Asthma patients in India spend more time watching TV, have high mental stress and spend less time sleeping and travelling, leading to obesity and an increase in asthma symptoms. These are the findings of a latest study on the relationship between lifestyle habits and incidence of asthma among Indians.
The study was conducted by the Department of Respiratory Allergy and Applied Immunology of the Vallabhbhai Patel Chest Institute, the University of Delhi and the Department of Pulmonary Medicine, Lady Hardinge Medical College and SSK Hospital. The published case-control study was performed for a period of one year, between 2014 and 2015, on over 215 asthma patients in various age groups.
The study is relevant because the link between lifestyle factors and asthma has been mostly derived from western literature. This report, however, studied the relationship between lifestyle factors and asthma in a representative Indian population.
Dr Raj Kumar, head of department, Vallabhbhai Patel Chest Institute, said: “Watching TV for long durations has been associated with unhealthy eating patterns (high caloric intake, decreased consumption of fruits and vegetables, low levels of physical activity and a higher body mass index. Overall, watching TV for hours promotes a sedentary lifestyle. On the contrary, asthma patients may stay indoors more often than non-asthmatic people, in order to avoid outdoor allergens or exercise. This may lead to increased TV watching, positive energy balance, and consequently increased obesity as well as decreased vitamin D status because of reduced exposure to sunlight. These factors, too, lead to increase in asthma symptoms since obesity and decreased vitamin status are inversely associated with asthma.”
Avon Longitudinal Study of Parents and Children (ALSPAC), another global study, too, had concluded that children watching television for more than two hours daily were almost twice as likely to develop asthma by 11.5 years of age compared with those watching TV for 1-2 hours daily. The PANACEA (Physical Activity, Nutrition and Allergies in Children Examined in Athens) study had also documented the association between watching TV/ video games and asthma symptoms.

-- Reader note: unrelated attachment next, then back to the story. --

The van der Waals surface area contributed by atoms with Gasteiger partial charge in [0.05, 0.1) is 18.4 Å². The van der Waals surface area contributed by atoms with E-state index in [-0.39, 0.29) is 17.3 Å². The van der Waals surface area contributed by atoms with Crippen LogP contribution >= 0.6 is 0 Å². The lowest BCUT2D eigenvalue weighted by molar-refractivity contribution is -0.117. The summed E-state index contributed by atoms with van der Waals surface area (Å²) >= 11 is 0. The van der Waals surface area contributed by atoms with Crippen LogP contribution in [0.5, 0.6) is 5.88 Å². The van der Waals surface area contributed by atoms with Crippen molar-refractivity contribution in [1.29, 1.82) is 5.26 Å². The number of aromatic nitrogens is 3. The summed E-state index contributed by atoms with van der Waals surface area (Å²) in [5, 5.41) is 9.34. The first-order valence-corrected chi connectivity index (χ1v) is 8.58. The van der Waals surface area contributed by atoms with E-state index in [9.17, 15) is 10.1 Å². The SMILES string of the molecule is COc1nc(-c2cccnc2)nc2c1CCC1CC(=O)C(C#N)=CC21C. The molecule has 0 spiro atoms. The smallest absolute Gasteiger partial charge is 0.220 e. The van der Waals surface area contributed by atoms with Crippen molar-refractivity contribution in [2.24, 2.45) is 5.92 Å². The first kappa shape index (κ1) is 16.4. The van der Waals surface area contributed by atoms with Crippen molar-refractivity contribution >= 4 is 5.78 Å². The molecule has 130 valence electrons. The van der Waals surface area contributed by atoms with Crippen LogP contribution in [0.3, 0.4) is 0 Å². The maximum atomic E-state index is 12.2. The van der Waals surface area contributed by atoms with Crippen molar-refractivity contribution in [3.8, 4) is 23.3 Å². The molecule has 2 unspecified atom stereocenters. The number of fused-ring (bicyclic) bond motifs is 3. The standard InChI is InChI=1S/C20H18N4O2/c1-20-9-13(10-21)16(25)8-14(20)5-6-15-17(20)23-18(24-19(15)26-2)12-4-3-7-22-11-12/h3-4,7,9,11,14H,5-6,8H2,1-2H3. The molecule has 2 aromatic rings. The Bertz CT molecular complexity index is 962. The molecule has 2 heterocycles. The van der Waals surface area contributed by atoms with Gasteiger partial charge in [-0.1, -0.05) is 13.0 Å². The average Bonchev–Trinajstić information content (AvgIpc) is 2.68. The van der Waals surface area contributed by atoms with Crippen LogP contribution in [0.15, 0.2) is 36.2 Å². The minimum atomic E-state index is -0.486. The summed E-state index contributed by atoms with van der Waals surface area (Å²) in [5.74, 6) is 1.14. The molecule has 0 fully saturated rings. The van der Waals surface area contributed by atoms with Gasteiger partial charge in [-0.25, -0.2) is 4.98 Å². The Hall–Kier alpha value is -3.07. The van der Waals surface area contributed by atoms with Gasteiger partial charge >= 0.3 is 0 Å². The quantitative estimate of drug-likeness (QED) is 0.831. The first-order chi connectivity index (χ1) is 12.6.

Dr Kumar said: “With growing evidence of increasing association of asthma and a sedentary lifestyle, it is imperative to address these factors through public health policies, as they may impact the prevalence of asthma in the Indian population.”
The latest study found the daily hours of sleep and hours of travel to be significantly lower in asthma patients. According to the study, these could be attributed to the disease itself or to the adoption of a sedentary lifestyle in asthma patients.
Dr Himanshu Garg, Head of Department, Respiratory and Critical care, Artemis Hospital, said: “House Dust Mites (HDM) are recognised as a common cause of asthma and are major inducers of allergic reactions such as wheezing. HDMs flourish in the stable environment of dwellings. Patients should avoid soft toys or using carpets and must use clean linen every day to control their condition. Yoga is an effective solution to help respiratory problems.”
Dr Kumar added, “This study can provide a basis to further longitudinal studies that would allow better understanding of the influence of lifestyle habits on the development of asthma in India. The small number of subjects enrolled was a limitation of our study. Also, the broader age group and cultural diversity may have led to differential lifestyle preferences, which may have influenced the results. Hence, a further large-scale population based study is required for assessing the effects of dietary patterns in Indian population.”